With annual consumer digital storage needs set to increase to a staggering 4.1 zettabytes by 2016, a new report suggest over a third of that total will be hosted in the cloud. Guy Daniels reports.
Whether we like it or not, and whatever your concerns over security and privacy, cloud storage is here today and its use is just going to increase with time. But what’s driving the use of cloud for digital content storage? According to research firm Gartner, it’s the desire to share content and to access it on multiple devices.
Although just 7 per cent of consumer content was stored in the cloud in 2011, Gartner forecasts this will grow to 36 per cent in 2016. Shalini Verma, principal research analyst at Gartner, explains how the growth of smart devices is also contributing:
“Historically, consumers have generally stored content on their PCs, but as we enter the post-PC era, consumers are using multiple connected devices, the majority of which are equipped with cameras. This is leading to a massive increase in new user-generated content that requires storage.”
The increased use of camera-equipped smartphones and tablets has led Gartner to predict that worldwide consumer digital storage needs will grow from 329 exabytes in 2011 to 4.1 zettabytes in 2016. This includes digital content stored in PCs, smartphones, tablets, hard-disk drives, network attached storage and cloud repositories.
Putting these figures into a more manageable perspective, Gartner believes the average storage per household will grow from 464 gigabytes in 2011 to 3.3 terabytes in 2016.
(For those of use lacking a PhD in advanced computer storage, the SearchStorage website helpfully tells us that a zettabyte is a thousand exabytes, and an exabyte is a billion gigabytes. Or in layman’s terms, an exabyte could hold 50,000 year’s worth of DVD-quality video.)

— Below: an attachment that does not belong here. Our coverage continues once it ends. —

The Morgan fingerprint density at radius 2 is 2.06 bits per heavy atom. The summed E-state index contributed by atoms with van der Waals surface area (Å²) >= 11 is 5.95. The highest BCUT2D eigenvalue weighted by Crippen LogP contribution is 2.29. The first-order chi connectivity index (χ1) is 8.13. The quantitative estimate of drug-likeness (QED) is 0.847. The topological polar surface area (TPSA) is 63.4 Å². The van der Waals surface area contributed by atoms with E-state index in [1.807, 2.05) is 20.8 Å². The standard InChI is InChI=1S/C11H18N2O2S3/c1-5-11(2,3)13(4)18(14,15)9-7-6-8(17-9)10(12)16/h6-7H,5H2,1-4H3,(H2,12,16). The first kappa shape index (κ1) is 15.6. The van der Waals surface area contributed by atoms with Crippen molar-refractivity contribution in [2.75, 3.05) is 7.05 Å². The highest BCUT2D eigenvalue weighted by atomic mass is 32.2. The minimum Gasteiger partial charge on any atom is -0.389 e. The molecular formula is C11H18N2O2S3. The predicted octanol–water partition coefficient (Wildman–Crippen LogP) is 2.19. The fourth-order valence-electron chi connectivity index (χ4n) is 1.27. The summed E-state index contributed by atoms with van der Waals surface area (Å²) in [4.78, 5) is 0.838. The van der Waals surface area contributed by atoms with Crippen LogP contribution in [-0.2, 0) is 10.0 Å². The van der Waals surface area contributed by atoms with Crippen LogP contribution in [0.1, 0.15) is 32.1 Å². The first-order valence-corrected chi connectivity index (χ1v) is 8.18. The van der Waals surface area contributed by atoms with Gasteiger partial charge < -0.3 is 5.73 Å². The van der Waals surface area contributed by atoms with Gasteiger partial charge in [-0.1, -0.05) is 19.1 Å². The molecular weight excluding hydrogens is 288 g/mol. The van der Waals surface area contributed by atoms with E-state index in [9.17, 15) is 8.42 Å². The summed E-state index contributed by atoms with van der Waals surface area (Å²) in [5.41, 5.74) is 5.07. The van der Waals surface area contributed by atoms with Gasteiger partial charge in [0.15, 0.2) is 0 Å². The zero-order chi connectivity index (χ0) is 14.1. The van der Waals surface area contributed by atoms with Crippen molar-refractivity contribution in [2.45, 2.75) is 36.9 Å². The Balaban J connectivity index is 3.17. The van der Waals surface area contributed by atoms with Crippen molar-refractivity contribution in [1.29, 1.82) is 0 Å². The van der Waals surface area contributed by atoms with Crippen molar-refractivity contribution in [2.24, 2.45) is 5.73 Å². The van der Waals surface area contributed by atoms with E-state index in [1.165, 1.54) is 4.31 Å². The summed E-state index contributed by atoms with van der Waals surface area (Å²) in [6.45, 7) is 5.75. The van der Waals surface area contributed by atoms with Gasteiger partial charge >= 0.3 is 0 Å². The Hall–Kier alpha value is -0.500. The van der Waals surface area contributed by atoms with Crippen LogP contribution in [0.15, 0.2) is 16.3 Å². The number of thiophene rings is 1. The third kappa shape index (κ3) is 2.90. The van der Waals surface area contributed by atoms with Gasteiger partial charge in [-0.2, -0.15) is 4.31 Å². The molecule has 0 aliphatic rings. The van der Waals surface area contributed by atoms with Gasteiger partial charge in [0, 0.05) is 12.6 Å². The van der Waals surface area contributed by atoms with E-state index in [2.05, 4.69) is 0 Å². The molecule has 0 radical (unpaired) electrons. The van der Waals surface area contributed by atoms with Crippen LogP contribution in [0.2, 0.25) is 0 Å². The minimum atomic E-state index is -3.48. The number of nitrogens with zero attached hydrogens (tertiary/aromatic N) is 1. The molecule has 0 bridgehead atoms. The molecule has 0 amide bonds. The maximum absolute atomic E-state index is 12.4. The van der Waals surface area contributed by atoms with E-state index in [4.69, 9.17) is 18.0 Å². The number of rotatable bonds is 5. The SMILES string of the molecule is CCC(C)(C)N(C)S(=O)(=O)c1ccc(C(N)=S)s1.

For the moment though, it’s not going to be dedicated cloud storage providers who make the running in this sector. The bulk of the cloud storage needs of consumers in the near term will be met by social media sites such as Facebook, which offer free storage space for uploading photos and videos for social sharing. However, cloud storage firms received an unexpected increase in business as a result of the floods in Thailand in early 2012, which limited the supply of hard-disk drives and sent the price through the roof.
Gartner is an ardent supporter of the concept of the ‘personal cloud’ (see this report, for example), and it believes this will force consumer digital content to become quickly disaggregated from connected devices. In fact, Gartner has said previously that it believes 90 per cent of all connected consumer devices will incorporate ‘personal cloud’ functionality by the end of 2013.
Free cloud services through partnerships with smart device manufacturers and storage companies will get more consumers used to the idea of off-device storage. Gartner’s Shalini Verma says the use of cloud online storage and sync services will “provide the foundational experience” for consumers to start using cloud storage as part of the personal cloud:
“Cloud storage will grow with the emergence of the personal cloud, which in turn will simplify the direct-to-cloud model, allowing users to directly store user-generated content in the cloud. As storage becomes a part of the personal cloud, it will become further commoditized. Therefore, online storage and sync companies need to have a strategic rethink about their future approach.”
Gartner believes the majority of the growth in cloud storage will come from North America and Western Europe.
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